Jonas Vingegaard says 'I am not taking anything' after climbing speeds questioned

The Danish leader of the Tour de France said that quicker times can be attributed to advancements in technology

Jonas Vingegaard
(Image credit: Getty)

Jonas Vingegaard has said that fans can believe his performances as he heads into into the third week of the Tour de France still with a slender grip on the yellow jersey.

The reigning champion and his adversary Tadej Pogačar slugged it out on the climb to Saint Gervais-Mont Blanc on stage 15 won by Wout Poels, but the fascinating battle produced no time differences with the best two riders on GC crossing the line together.

In the past few years the pair have broken several climbing records and many commentators are already saying that their duel is on its way to becoming one of the sport’s best.

Asked after the theatrics on stage 15 whether some fans are right to be doubtful given the history of doping within the sport, Vingegaard replied: “To be honest, I fully understand the scepticism. We have to be sceptical because of what happened in the past. Otherwise [if people weren’t] it would just happen again.

“In that way I fully understand all the questions we get about it. The only thing I can say is that I am not taking anything, but to be honest I am happy there is a bit of scepticism about it.

“We are going faster, quicker, maybe even quicker than back then. I think it’s a good thing.”

Vingegaard, who responded just as maturely when asked a similar question at the end of the 2022 Tour, added that the reason why times are faster than ever is because of technological and scientific advancements. “The food, the material, the training, everything is different,” he said.

“Once again, it’s always good to be sceptical about it, or to at least think about it.”

With regards to the racing, Vingegaard seemed more upbeat and more confident after a weekend in the Alps where he gained one second on his arch rival.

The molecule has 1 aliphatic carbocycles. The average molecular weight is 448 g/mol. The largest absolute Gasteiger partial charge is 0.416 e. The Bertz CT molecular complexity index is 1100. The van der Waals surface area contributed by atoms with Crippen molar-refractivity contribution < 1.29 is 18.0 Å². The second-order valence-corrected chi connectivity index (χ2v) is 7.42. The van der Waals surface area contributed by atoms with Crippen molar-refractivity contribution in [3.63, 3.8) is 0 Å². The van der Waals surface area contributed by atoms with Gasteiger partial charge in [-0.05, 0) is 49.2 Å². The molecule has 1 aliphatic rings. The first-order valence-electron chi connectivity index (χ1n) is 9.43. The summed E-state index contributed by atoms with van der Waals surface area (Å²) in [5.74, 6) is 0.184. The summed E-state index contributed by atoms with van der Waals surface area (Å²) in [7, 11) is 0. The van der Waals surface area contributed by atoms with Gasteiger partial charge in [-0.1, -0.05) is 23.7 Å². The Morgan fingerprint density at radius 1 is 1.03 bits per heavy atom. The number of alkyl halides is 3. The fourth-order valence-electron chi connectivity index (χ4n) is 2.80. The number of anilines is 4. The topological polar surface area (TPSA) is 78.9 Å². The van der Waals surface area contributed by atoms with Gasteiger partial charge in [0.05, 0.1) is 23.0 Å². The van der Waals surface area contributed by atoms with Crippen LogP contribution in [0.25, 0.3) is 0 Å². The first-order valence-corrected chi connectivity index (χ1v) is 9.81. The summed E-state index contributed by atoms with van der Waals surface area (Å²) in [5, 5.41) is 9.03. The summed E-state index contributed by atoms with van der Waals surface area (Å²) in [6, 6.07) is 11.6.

“I’m always confident in myself, I believed in our plan, we still do and we still look forward to next week as well,” he said.

“I felt good today. I don’t know if I was thinking about attacking, but we were playing a bit.”

The race resumes on Tuesday with a 22.4km time trial that finishes with an ascent. Both Jumbo-Visma and UAE-Team Emirates are backing their own riders to win, but Vingegaard doesn’t buy into the argument that the biggest time gaps will be made in the race against the clock.

“The time trial and also the day after, as well as stage 20 will be very decisive,” he said. “It could turn out to be one of those real decisive stages. We will just have to see. I will do my best and then we will see in Paris.”

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Chris Marshall-Bell

Chris first started writing for Cycling Weekly in 2013 on work experience and has since become a regular name in the magazine and on the website. Reporting from races, long interviews with riders from the peloton and riding features drive his love of writing about all things two wheels.

Probably a bit too obsessed with mountains, he was previously found playing and guiding in the Canadian Rockies, and now mostly lives in the Val d’Aran in the Spanish Pyrenees where he’s a ski instructor in the winter and cycling guide in the summer. He almost certainly holds the record for the most number of interviews conducted from snowy mountains.